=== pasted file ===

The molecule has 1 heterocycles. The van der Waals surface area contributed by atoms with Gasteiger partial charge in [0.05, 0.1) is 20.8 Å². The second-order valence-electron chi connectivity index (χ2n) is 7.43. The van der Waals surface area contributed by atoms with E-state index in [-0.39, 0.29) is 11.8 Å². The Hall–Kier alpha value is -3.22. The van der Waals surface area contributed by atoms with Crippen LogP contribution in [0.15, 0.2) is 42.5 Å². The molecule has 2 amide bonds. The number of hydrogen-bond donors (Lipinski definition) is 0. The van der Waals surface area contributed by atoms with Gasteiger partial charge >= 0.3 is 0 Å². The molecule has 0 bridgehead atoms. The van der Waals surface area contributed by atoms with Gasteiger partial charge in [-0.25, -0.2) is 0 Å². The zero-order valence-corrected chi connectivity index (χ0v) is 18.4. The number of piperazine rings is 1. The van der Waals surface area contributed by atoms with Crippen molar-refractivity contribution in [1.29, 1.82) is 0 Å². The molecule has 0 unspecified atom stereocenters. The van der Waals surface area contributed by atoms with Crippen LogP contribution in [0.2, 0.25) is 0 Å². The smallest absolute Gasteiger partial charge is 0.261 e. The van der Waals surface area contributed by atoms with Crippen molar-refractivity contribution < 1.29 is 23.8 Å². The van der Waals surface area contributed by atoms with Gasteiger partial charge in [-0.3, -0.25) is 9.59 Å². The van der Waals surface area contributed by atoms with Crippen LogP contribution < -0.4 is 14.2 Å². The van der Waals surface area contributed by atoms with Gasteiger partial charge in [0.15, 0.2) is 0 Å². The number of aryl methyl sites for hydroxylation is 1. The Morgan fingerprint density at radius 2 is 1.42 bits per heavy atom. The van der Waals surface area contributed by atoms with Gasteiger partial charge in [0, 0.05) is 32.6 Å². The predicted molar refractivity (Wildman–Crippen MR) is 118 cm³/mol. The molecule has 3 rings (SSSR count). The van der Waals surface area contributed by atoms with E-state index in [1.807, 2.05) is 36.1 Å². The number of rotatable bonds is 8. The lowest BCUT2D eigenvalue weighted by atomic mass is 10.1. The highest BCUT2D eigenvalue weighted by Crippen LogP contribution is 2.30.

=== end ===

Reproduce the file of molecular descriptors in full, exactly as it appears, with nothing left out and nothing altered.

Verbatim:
The molecule has 1 heterocycles. The van der Waals surface area contributed by atoms with Gasteiger partial charge in [0.05, 0.1) is 20.8 Å². The second-order valence-electron chi connectivity index (χ2n) is 7.43. The van der Waals surface area contributed by atoms with E-state index in [-0.39, 0.29) is 11.8 Å². The Hall–Kier alpha value is -3.22. The van der Waals surface area contributed by atoms with Crippen LogP contribution in [0.15, 0.2) is 42.5 Å². The molecule has 2 amide bonds. The number of hydrogen-bond donors (Lipinski definition) is 0. The van der Waals surface area contributed by atoms with Gasteiger partial charge >= 0.3 is 0 Å². The molecule has 0 bridgehead atoms. The van der Waals surface area contributed by atoms with Gasteiger partial charge in [-0.25, -0.2) is 0 Å². The zero-order valence-corrected chi connectivity index (χ0v) is 18.4. The number of piperazine rings is 1. The van der Waals surface area contributed by atoms with Crippen molar-refractivity contribution in [1.29, 1.82) is 0 Å². The molecule has 0 unspecified atom stereocenters. The van der Waals surface area contributed by atoms with Crippen LogP contribution in [0.2, 0.25) is 0 Å². The smallest absolute Gasteiger partial charge is 0.261 e. The van der Waals surface area contributed by atoms with Crippen molar-refractivity contribution < 1.29 is 23.8 Å². The van der Waals surface area contributed by atoms with Gasteiger partial charge in [-0.3, -0.25) is 9.59 Å². The van der Waals surface area contributed by atoms with Crippen LogP contribution < -0.4 is 14.2 Å². The van der Waals surface area contributed by atoms with Gasteiger partial charge in [0.15, 0.2) is 0 Å². The number of aryl methyl sites for hydroxylation is 1. The Morgan fingerprint density at radius 2 is 1.42 bits per heavy atom. The van der Waals surface area contributed by atoms with Gasteiger partial charge in [0, 0.05) is 32.6 Å². The predicted molar refractivity (Wildman–Crippen MR) is 118 cm³/mol. The molecule has 3 rings (SSSR count). The van der Waals surface area contributed by atoms with E-state index in [1.807, 2.05) is 36.1 Å². The number of rotatable bonds is 8. The lowest BCUT2D eigenvalue weighted by atomic mass is 10.1. The highest BCUT2D eigenvalue weighted by Crippen LogP contribution is 2.30.